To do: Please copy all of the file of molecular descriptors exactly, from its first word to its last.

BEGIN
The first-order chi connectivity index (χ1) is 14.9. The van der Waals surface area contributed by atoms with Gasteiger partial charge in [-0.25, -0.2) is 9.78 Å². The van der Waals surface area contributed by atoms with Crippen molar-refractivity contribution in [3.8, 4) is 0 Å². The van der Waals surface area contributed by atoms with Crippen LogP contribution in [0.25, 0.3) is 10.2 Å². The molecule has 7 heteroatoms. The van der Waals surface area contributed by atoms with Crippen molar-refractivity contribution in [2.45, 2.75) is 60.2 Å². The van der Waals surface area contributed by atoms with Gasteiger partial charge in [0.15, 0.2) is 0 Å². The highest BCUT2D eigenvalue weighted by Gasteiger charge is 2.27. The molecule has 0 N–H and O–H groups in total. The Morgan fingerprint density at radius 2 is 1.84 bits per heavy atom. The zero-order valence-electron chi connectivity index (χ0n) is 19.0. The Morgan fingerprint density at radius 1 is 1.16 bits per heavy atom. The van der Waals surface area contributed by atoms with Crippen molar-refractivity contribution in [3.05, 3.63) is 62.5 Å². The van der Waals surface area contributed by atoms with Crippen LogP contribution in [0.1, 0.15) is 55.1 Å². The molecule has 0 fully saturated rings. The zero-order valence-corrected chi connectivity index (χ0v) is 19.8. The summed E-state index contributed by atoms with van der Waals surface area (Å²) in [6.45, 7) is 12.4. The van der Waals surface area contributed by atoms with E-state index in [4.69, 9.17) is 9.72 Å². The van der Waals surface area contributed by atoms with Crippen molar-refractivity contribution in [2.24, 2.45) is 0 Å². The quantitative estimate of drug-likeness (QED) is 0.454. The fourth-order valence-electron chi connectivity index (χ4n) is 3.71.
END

The first-order chi connectivity index (χ1) is 14.9. The van der Waals surface area contributed by atoms with Gasteiger partial charge in [-0.25, -0.2) is 9.78 Å². The van der Waals surface area contributed by atoms with Crippen molar-refractivity contribution in [3.8, 4) is 0 Å². The van der Waals surface area contributed by atoms with Crippen LogP contribution in [0.25, 0.3) is 10.2 Å². The molecule has 7 heteroatoms. The van der Waals surface area contributed by atoms with Crippen molar-refractivity contribution in [2.45, 2.75) is 60.2 Å². The van der Waals surface area contributed by atoms with Gasteiger partial charge in [0.15, 0.2) is 0 Å². The highest BCUT2D eigenvalue weighted by Gasteiger charge is 2.27. The molecule has 0 N–H and O–H groups in total. The Morgan fingerprint density at radius 2 is 1.84 bits per heavy atom. The zero-order valence-electron chi connectivity index (χ0n) is 19.0. The Morgan fingerprint density at radius 1 is 1.16 bits per heavy atom. The van der Waals surface area contributed by atoms with Crippen molar-refractivity contribution in [3.05, 3.63) is 62.5 Å². The van der Waals surface area contributed by atoms with Crippen LogP contribution in [0.1, 0.15) is 55.1 Å². The molecule has 0 fully saturated rings. The zero-order valence-corrected chi connectivity index (χ0v) is 19.8. The summed E-state index contributed by atoms with van der Waals surface area (Å²) in [6.45, 7) is 12.4. The van der Waals surface area contributed by atoms with E-state index in [4.69, 9.17) is 9.72 Å². The van der Waals surface area contributed by atoms with Crippen molar-refractivity contribution in [2.24, 2.45) is 0 Å². The quantitative estimate of drug-likeness (QED) is 0.454. The fourth-order valence-electron chi connectivity index (χ4n) is 3.71.